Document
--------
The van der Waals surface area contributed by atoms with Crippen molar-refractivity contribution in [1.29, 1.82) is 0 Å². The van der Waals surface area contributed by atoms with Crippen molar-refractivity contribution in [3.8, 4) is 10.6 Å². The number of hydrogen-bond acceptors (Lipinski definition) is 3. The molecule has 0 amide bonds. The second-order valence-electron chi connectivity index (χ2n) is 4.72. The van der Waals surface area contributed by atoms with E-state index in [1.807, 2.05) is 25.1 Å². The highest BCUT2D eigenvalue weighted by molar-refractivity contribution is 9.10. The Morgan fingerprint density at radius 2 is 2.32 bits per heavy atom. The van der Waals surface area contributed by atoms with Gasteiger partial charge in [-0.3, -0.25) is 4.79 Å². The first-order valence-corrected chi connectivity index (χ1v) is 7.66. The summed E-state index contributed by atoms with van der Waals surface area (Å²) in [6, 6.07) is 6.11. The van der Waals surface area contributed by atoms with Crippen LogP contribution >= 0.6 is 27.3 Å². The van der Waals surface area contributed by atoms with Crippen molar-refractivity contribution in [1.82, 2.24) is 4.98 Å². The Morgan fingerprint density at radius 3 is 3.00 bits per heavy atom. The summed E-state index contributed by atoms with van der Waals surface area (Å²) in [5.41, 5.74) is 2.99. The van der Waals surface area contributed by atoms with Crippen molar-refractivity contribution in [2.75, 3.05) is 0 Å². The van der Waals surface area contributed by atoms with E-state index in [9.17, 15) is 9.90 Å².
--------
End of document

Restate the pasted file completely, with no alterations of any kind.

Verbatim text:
The van der Waals surface area contributed by atoms with Crippen molar-refractivity contribution in [1.29, 1.82) is 0 Å². The van der Waals surface area contributed by atoms with Crippen molar-refractivity contribution in [3.8, 4) is 10.6 Å². The number of hydrogen-bond acceptors (Lipinski definition) is 3. The molecule has 0 amide bonds. The second-order valence-electron chi connectivity index (χ2n) is 4.72. The van der Waals surface area contributed by atoms with E-state index in [1.807, 2.05) is 25.1 Å². The highest BCUT2D eigenvalue weighted by molar-refractivity contribution is 9.10. The Morgan fingerprint density at radius 2 is 2.32 bits per heavy atom. The van der Waals surface area contributed by atoms with Gasteiger partial charge in [-0.3, -0.25) is 4.79 Å². The first-order valence-corrected chi connectivity index (χ1v) is 7.66. The summed E-state index contributed by atoms with van der Waals surface area (Å²) in [6, 6.07) is 6.11. The van der Waals surface area contributed by atoms with Crippen LogP contribution >= 0.6 is 27.3 Å². The van der Waals surface area contributed by atoms with Crippen molar-refractivity contribution in [1.82, 2.24) is 4.98 Å². The Morgan fingerprint density at radius 3 is 3.00 bits per heavy atom. The summed E-state index contributed by atoms with van der Waals surface area (Å²) in [5.41, 5.74) is 2.99. The van der Waals surface area contributed by atoms with Crippen molar-refractivity contribution in [2.75, 3.05) is 0 Å². The van der Waals surface area contributed by atoms with E-state index in [9.17, 15) is 9.90 Å².